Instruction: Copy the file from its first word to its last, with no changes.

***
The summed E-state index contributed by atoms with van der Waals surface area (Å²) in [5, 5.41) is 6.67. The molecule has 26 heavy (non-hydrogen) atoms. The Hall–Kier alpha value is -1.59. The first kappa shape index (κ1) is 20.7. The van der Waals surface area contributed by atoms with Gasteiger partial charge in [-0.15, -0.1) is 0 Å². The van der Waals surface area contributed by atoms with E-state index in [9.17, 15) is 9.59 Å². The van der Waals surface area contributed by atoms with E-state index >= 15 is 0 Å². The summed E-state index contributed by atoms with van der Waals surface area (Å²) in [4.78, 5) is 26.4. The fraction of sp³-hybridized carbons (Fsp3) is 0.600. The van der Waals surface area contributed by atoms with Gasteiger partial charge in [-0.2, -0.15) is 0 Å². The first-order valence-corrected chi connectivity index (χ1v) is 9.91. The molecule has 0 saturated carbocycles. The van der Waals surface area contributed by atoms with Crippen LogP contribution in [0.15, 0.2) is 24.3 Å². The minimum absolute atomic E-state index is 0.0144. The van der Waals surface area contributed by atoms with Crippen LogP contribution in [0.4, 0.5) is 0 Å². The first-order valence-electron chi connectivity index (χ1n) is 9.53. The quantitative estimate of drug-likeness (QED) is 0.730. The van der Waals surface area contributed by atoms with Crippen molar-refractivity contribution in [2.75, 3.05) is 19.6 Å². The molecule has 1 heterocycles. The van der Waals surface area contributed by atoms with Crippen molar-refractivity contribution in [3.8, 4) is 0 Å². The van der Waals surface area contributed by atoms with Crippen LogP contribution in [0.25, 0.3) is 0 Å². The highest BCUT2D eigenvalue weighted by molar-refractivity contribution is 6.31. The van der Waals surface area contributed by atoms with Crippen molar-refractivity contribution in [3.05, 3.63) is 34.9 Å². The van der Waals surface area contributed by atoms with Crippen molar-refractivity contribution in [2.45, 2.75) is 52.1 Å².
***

The summed E-state index contributed by atoms with van der Waals surface area (Å²) in [5, 5.41) is 6.67. The molecule has 26 heavy (non-hydrogen) atoms. The Hall–Kier alpha value is -1.59. The first kappa shape index (κ1) is 20.7. The van der Waals surface area contributed by atoms with Gasteiger partial charge in [-0.15, -0.1) is 0 Å². The van der Waals surface area contributed by atoms with E-state index in [9.17, 15) is 9.59 Å². The van der Waals surface area contributed by atoms with E-state index >= 15 is 0 Å². The summed E-state index contributed by atoms with van der Waals surface area (Å²) in [4.78, 5) is 26.4. The fraction of sp³-hybridized carbons (Fsp3) is 0.600. The van der Waals surface area contributed by atoms with Gasteiger partial charge in [-0.2, -0.15) is 0 Å². The first-order valence-corrected chi connectivity index (χ1v) is 9.91. The molecule has 0 saturated carbocycles. The van der Waals surface area contributed by atoms with Crippen LogP contribution in [0.15, 0.2) is 24.3 Å². The minimum absolute atomic E-state index is 0.0144. The van der Waals surface area contributed by atoms with Crippen LogP contribution in [0.4, 0.5) is 0 Å². The first-order valence-electron chi connectivity index (χ1n) is 9.53. The quantitative estimate of drug-likeness (QED) is 0.730. The van der Waals surface area contributed by atoms with Crippen molar-refractivity contribution in [2.75, 3.05) is 19.6 Å². The molecule has 1 heterocycles. The van der Waals surface area contributed by atoms with Crippen molar-refractivity contribution in [3.8, 4) is 0 Å². The van der Waals surface area contributed by atoms with Crippen LogP contribution in [0.25, 0.3) is 0 Å². The highest BCUT2D eigenvalue weighted by molar-refractivity contribution is 6.31. The van der Waals surface area contributed by atoms with Crippen molar-refractivity contribution in [3.05, 3.63) is 34.9 Å². The van der Waals surface area contributed by atoms with Crippen molar-refractivity contribution in [2.45, 2.75) is 52.1 Å².